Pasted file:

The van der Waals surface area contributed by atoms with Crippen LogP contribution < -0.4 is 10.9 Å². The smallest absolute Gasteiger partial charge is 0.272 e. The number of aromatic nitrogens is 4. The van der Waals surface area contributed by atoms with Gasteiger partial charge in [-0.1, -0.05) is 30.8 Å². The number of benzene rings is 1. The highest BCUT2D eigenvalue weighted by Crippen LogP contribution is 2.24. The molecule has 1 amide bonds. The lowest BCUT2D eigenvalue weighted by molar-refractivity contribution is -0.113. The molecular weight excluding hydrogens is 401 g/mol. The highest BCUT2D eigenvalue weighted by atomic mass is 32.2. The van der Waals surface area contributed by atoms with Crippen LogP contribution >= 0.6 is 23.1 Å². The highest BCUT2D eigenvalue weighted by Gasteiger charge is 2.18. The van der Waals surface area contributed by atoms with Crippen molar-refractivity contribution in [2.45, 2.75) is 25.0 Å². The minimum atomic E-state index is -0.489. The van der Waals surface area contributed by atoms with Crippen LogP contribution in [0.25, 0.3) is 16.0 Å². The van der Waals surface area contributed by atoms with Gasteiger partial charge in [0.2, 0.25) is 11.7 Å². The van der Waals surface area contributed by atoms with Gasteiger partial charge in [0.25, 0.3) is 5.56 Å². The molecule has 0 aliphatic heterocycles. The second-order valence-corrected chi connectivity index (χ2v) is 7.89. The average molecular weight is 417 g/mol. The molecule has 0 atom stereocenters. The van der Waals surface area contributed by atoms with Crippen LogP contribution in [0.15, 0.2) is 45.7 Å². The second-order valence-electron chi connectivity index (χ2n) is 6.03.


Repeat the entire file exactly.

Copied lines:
The van der Waals surface area contributed by atoms with Crippen LogP contribution < -0.4 is 10.9 Å². The smallest absolute Gasteiger partial charge is 0.272 e. The number of aromatic nitrogens is 4. The van der Waals surface area contributed by atoms with Gasteiger partial charge in [-0.1, -0.05) is 30.8 Å². The number of benzene rings is 1. The highest BCUT2D eigenvalue weighted by Crippen LogP contribution is 2.24. The molecule has 1 amide bonds. The lowest BCUT2D eigenvalue weighted by molar-refractivity contribution is -0.113. The molecular weight excluding hydrogens is 401 g/mol. The highest BCUT2D eigenvalue weighted by atomic mass is 32.2. The van der Waals surface area contributed by atoms with Crippen LogP contribution >= 0.6 is 23.1 Å². The highest BCUT2D eigenvalue weighted by Gasteiger charge is 2.18. The van der Waals surface area contributed by atoms with Crippen molar-refractivity contribution in [2.45, 2.75) is 25.0 Å². The minimum atomic E-state index is -0.489. The van der Waals surface area contributed by atoms with Crippen LogP contribution in [0.25, 0.3) is 16.0 Å². The van der Waals surface area contributed by atoms with Gasteiger partial charge in [0.2, 0.25) is 11.7 Å². The van der Waals surface area contributed by atoms with Gasteiger partial charge in [0.25, 0.3) is 5.56 Å². The molecule has 0 aliphatic heterocycles. The second-order valence-corrected chi connectivity index (χ2v) is 7.89. The average molecular weight is 417 g/mol. The molecule has 0 atom stereocenters. The van der Waals surface area contributed by atoms with Crippen LogP contribution in [0.15, 0.2) is 45.7 Å². The second-order valence-electron chi connectivity index (χ2n) is 6.03.